A strategy some of the prominent YouTubers use to grow their audience is collaborating with other users. This collaboration allows both YouTubers to tap into the other’s network to expose a new audience to their content. The new viewers are more likely to subscribe to your channel since you’re working with a YouTuber that they already know and trust. 

YouTube Ad Types

Alternatively, you can promote your channel and videos with Google Ads. Running a paid campaign on YouTube is a great way to channel. There are a variety of ad formats to choose from:

  • Display ads: this style of the ad will show up on the right-hand sidebar of videos.
  • Overlay ads: these are semi-transparent ads that will show up at the bottom part of a video. 
  • Sponsored cards: these are cards that get displayed within relevant videos. You can use them to promote your products or other content. 
  • Skippable in-stream: these ads will show up before, during, or after a video. As the name implies, after 5 seconds, the user will be able to skip the ad. You will be charged after a viewer watches 30 seconds of your video, or full duration if it’s less than 30 seconds, or if the user interacts with your video. Whatever comes first. 
  • Non-skippable ads: very similar to skippable ads. They will show up before, during, or after a video, but the user can not skip the ad. The ad is limited to 15 seconds or less. 
  • Video discovery ads: this ad promotes video content in places where users are in the discovery phase, including next to related YouTube videos, as part of a YouTube search result, or on the YouTube mobile homepage. There is no charge for discovery ads until a user clicks one.
  • Bumper ads: use this style of the ad when you want to reach viewers broadly with a short, memorable message. Bumper ads are 6 seconds (or shorter) and play before, during, or after another video. Similar to non-skippable ads, users don’t have the option to skip the ad. Bumper ads use Target CPM bidding, so you pay based on impressions.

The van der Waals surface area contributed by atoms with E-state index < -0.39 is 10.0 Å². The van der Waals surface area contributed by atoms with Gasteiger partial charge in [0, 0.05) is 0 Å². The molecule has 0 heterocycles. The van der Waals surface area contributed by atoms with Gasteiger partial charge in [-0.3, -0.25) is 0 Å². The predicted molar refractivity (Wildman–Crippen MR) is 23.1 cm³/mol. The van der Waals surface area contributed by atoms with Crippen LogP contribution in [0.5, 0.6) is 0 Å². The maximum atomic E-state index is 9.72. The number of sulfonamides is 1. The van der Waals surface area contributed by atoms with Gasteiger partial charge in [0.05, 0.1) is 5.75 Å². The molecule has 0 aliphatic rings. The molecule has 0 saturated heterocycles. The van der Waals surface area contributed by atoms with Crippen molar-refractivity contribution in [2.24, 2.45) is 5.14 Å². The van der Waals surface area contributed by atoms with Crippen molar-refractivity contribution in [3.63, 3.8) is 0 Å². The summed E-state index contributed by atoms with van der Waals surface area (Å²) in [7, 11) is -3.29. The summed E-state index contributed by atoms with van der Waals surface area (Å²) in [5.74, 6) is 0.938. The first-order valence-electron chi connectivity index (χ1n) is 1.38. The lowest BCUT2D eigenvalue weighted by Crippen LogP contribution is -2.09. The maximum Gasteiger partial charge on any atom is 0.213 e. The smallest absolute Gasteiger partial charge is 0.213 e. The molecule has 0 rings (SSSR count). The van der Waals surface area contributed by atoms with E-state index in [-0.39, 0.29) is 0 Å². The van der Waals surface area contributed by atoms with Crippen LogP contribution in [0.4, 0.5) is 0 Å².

• Outstream ads: Use these ads when you want to expand the reach of your video ads on mobile, helping you reach more viewers. Outstream ads are mobile-only ads and only appear on websites and apps running on Google video partners, they aren’t available on YouTube. You’re charged for outstream ads based on viewable cost-per-thousand-impressions (vCPM), so you’ll only be charged when someone sees your video play for two seconds or more.
  • Ad sequence:  you can tell your product or brand story by showing people a series of videos in the order that you define. You can use a video ad sequence campaign to build interest, reinforce a message, or create a unifying theme. You can use skippable in-stream ads, non-skippable in-stream ads, bumper ads, or a mix!

YouTube Ad Strategies

YouTube marketing is all about presentation. You have to know which style of ad and video will work best for what you’re trying to market. But with the proper execution of strategy, you can see some great results. There isn’t as much ‘noise’ on YouTube’s ad network because it is a higher barrier of entry, so fewer advertisers are on it. Use that to your advantage. 

With YouTube ads, you’re able to target your exact audience. Firstly, you can target people who’ve been to your site before with remarketing ads. I highly recommend this option to stay top of mind to an audience that’s already interacted with your brand. 

You’re also able to target a wide variety of videos, channels, placements where your audience is. For example, you can target age, gender, income…

Then filter it down further to specific audiences defined by Google. For example, a digital marketing agency like LSEO would be interested in an audience watching SEO & SEM, advertising, email marketing, and web design service videos. So we’d put an ad on those videos. 

You can target different keywords people are searching, somewhat similar to regular search ads. Or you can get even more specific and target individual YouTube videos and channels! 

So if you know of different YouTube channels where your customer might be watching videos, put your ads on those channels so you can reach them. With YouTube ad types such as display or overlay ads, you don’t even have to have a promo video for your ad; you can create graphics. This method allows you to reach your target audience easily!

Overall there are a lot of opportunities on YouTube that you can take advantage of to reach your target audience. If you’d like to learn more about paid media marketing like YouTube ads, email LSEO at sales@lseo.com, and we’ll give you a free video audit of how to improve your digital marketing!